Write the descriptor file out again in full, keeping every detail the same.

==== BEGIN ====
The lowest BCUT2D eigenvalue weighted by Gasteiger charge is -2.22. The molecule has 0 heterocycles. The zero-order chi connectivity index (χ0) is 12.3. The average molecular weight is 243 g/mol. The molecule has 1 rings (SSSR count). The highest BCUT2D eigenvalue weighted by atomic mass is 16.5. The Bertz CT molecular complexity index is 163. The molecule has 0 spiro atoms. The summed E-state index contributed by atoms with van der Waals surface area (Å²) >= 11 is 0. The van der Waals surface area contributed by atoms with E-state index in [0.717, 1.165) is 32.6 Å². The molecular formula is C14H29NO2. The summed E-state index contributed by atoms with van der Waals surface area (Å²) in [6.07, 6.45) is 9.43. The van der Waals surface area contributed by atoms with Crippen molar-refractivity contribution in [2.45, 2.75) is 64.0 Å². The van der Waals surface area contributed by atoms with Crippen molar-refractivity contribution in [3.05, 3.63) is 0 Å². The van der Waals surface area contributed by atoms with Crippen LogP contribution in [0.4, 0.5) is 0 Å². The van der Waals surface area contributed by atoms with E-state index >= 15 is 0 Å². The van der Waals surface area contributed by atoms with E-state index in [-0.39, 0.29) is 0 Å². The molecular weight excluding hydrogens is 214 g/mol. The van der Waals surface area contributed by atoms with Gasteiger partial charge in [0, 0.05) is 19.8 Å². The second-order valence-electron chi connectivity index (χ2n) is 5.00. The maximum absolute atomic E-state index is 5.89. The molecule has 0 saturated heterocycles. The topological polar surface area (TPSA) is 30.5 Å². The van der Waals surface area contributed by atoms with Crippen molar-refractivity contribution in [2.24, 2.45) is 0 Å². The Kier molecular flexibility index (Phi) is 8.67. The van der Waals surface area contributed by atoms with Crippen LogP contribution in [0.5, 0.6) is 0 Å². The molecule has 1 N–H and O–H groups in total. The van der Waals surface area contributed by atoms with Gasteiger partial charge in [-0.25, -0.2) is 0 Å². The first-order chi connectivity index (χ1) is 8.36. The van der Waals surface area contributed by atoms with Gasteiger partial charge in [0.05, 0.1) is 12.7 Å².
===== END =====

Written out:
The lowest BCUT2D eigenvalue weighted by Gasteiger charge is -2.22. The molecule has 0 heterocycles. The zero-order chi connectivity index (χ0) is 12.3. The average molecular weight is 243 g/mol. The molecule has 1 rings (SSSR count). The highest BCUT2D eigenvalue weighted by atomic mass is 16.5. The Bertz CT molecular complexity index is 163. The molecule has 0 spiro atoms. The summed E-state index contributed by atoms with van der Waals surface area (Å²) >= 11 is 0. The van der Waals surface area contributed by atoms with E-state index in [0.717, 1.165) is 32.6 Å². The molecular formula is C14H29NO2. The summed E-state index contributed by atoms with van der Waals surface area (Å²) in [6.07, 6.45) is 9.43. The van der Waals surface area contributed by atoms with Crippen molar-refractivity contribution in [2.45, 2.75) is 64.0 Å². The van der Waals surface area contributed by atoms with Crippen molar-refractivity contribution in [3.05, 3.63) is 0 Å². The van der Waals surface area contributed by atoms with Crippen LogP contribution in [0.4, 0.5) is 0 Å². The van der Waals surface area contributed by atoms with E-state index >= 15 is 0 Å². The van der Waals surface area contributed by atoms with E-state index in [-0.39, 0.29) is 0 Å². The molecular weight excluding hydrogens is 214 g/mol. The van der Waals surface area contributed by atoms with Gasteiger partial charge in [0, 0.05) is 19.8 Å². The second-order valence-electron chi connectivity index (χ2n) is 5.00. The maximum absolute atomic E-state index is 5.89. The molecule has 0 saturated heterocycles. The topological polar surface area (TPSA) is 30.5 Å². The van der Waals surface area contributed by atoms with Crippen molar-refractivity contribution in [2.24, 2.45) is 0 Å². The Kier molecular flexibility index (Phi) is 8.67. The van der Waals surface area contributed by atoms with Crippen LogP contribution in [0.5, 0.6) is 0 Å². The molecule has 1 N–H and O–H groups in total. The van der Waals surface area contributed by atoms with Gasteiger partial charge in [-0.25, -0.2) is 0 Å². The first-order chi connectivity index (χ1) is 8.36. The van der Waals surface area contributed by atoms with Gasteiger partial charge in [0.05, 0.1) is 12.7 Å².